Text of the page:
How Risky are "High Risk" Kidneys? (May-11)

The government requires that potential kidney transplant recipients be informed if an organ donor engaged in CDC categorized "high risk" behaviors. Are these "high risk" donor kidneys associated with worse survival rates following transplantation? Does this label "high risk" result in usable kidneys being discarded?

Do You Know Enough to Take That Medication? (Feb-11)

People in the U.S. make decisions about their health on a regular basis. For example,they are often asked to consider taking medication to treat common health problems, such as hypertension. But do patients have sufficient information to make these decisions? And what factors might influence the knowledge patients have, and their treatment decisions?

Consider this scenario:

Bob is a 52-year-old man who went to see his physician for a routine check-up. Bob’s doctor told him his cholesterol levels were slightly elevated and suggested cholesterol medication. Bob wondered how long he would have to take the medication, and whether there would be any side effects. Please answer the following two questions about cholesterol medications.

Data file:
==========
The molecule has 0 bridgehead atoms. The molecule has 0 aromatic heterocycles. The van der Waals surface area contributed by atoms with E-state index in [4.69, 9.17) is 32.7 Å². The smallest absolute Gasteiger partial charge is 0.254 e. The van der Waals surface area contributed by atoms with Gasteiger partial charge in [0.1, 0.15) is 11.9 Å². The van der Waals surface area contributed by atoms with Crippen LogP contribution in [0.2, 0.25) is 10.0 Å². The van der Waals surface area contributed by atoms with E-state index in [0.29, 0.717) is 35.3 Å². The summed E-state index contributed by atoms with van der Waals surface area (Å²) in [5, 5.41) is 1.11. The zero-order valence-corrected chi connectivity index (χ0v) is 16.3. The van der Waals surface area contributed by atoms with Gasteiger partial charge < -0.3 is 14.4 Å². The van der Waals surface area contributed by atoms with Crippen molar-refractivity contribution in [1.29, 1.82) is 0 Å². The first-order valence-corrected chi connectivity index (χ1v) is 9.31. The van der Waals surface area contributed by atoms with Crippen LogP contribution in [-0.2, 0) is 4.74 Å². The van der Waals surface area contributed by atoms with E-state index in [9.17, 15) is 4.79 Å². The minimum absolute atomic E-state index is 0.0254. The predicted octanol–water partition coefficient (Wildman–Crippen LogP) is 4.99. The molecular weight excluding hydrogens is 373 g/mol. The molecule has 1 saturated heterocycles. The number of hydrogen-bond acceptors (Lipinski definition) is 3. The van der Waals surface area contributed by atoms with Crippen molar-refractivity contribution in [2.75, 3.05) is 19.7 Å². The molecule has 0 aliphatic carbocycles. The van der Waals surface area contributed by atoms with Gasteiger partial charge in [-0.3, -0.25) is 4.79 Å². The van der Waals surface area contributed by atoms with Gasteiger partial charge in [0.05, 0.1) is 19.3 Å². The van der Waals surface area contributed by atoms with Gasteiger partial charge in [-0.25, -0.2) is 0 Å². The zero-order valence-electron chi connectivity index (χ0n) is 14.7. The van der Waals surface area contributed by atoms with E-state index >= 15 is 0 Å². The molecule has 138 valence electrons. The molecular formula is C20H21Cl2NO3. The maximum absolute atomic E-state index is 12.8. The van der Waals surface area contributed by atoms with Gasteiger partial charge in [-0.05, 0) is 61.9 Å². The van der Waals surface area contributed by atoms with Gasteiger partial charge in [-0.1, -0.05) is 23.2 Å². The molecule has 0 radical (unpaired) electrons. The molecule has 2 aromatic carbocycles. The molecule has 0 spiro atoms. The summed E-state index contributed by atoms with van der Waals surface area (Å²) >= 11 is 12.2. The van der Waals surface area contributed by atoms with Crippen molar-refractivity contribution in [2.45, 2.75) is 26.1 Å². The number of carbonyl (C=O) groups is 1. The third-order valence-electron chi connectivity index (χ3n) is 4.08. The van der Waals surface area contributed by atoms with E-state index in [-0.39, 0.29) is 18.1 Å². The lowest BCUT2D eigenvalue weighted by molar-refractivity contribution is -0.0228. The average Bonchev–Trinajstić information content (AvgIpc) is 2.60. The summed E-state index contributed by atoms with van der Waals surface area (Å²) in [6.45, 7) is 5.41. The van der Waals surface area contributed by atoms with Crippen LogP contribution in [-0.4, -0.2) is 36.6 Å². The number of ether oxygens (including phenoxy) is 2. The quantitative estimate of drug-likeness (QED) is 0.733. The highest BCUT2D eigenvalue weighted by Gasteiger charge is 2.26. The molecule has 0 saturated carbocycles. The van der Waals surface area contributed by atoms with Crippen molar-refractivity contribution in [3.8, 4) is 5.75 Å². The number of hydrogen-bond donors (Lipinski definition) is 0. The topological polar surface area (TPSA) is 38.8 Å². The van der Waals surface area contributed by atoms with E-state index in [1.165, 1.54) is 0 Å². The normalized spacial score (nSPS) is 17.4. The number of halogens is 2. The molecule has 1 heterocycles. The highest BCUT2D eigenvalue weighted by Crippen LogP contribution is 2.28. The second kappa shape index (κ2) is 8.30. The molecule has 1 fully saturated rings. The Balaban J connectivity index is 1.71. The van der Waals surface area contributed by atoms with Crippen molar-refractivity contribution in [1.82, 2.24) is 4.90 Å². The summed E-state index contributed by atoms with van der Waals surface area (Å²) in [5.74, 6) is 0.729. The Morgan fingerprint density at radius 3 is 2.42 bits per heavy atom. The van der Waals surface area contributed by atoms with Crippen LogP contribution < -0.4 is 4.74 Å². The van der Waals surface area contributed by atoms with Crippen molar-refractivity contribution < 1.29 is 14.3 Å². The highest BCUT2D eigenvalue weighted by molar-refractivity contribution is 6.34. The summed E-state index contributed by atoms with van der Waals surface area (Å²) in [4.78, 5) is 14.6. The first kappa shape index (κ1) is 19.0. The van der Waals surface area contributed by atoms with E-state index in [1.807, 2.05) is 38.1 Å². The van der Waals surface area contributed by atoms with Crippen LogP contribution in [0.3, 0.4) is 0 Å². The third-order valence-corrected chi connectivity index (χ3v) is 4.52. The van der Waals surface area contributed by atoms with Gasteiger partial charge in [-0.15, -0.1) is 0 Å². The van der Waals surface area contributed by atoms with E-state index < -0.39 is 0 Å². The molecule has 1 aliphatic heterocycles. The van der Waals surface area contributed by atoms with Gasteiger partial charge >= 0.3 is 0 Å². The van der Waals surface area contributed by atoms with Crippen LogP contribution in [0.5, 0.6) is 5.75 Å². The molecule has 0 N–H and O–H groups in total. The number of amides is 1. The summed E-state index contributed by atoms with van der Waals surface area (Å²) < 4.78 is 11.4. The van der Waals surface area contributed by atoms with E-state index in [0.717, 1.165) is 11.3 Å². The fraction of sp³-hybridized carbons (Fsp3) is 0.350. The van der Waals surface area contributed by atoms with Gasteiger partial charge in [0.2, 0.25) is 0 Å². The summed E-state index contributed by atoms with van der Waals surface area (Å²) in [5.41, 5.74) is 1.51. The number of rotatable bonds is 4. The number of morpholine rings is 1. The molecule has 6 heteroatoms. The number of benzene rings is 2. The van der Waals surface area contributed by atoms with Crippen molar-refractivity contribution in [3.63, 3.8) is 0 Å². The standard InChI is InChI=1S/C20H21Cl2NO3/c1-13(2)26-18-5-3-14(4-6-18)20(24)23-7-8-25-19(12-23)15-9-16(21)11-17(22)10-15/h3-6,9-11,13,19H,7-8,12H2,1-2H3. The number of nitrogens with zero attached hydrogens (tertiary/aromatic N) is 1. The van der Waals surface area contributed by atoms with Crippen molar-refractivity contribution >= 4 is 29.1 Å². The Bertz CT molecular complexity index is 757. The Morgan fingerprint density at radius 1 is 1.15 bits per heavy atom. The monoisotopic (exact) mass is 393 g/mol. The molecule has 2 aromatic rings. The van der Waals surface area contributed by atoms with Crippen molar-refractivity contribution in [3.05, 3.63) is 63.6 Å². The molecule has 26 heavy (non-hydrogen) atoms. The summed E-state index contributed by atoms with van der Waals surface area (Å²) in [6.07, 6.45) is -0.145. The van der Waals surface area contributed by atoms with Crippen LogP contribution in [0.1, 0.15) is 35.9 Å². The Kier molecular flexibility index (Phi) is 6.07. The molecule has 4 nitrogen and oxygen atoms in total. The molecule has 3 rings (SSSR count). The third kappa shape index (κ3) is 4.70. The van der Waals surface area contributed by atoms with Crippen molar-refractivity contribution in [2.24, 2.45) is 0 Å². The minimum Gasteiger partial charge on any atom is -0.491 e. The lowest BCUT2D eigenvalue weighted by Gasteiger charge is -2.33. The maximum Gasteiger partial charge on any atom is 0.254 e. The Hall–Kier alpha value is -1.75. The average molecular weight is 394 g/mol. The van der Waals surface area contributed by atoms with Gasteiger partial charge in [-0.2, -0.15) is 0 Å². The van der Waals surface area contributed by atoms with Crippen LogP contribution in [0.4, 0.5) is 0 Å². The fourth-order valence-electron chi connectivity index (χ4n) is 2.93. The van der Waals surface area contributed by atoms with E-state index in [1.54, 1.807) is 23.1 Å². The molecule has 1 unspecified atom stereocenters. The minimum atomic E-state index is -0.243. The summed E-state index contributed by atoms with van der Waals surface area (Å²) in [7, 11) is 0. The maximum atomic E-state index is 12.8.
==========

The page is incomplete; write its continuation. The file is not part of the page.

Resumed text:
When people start taking cholesterol medications, how long is it usually recommended that they take them?

  • less than 6 months
  • 6-12 months
  • 1-3 years
  • for the rest of their lives

How do your answers compare?

Making an informed medical decision about whether to take cholesterol medications depends, at least in part, on understanding how long a medication should be taken and whether there are side effects. CBSSM investigators Angela Fagerlin, Mick Couper, and Brian Zikmund-Fisher recently published an article on patient knowledge from the DECISIONS study, a large survey of U.S. adults about common medical decisions. One main objective of the study was to determine adults’ knowledge about information relevant to common types of medication, screening, or surgery decisions they recently made. Data were collected from 2575 English-speaking adults aged 40 years and older who reported having discussed common medical decisions with a health care provider within the previous two years. Participants answered knowledge questions and rated the importance of their health care provider, family/friends, and the media as sources of information about common medical issues.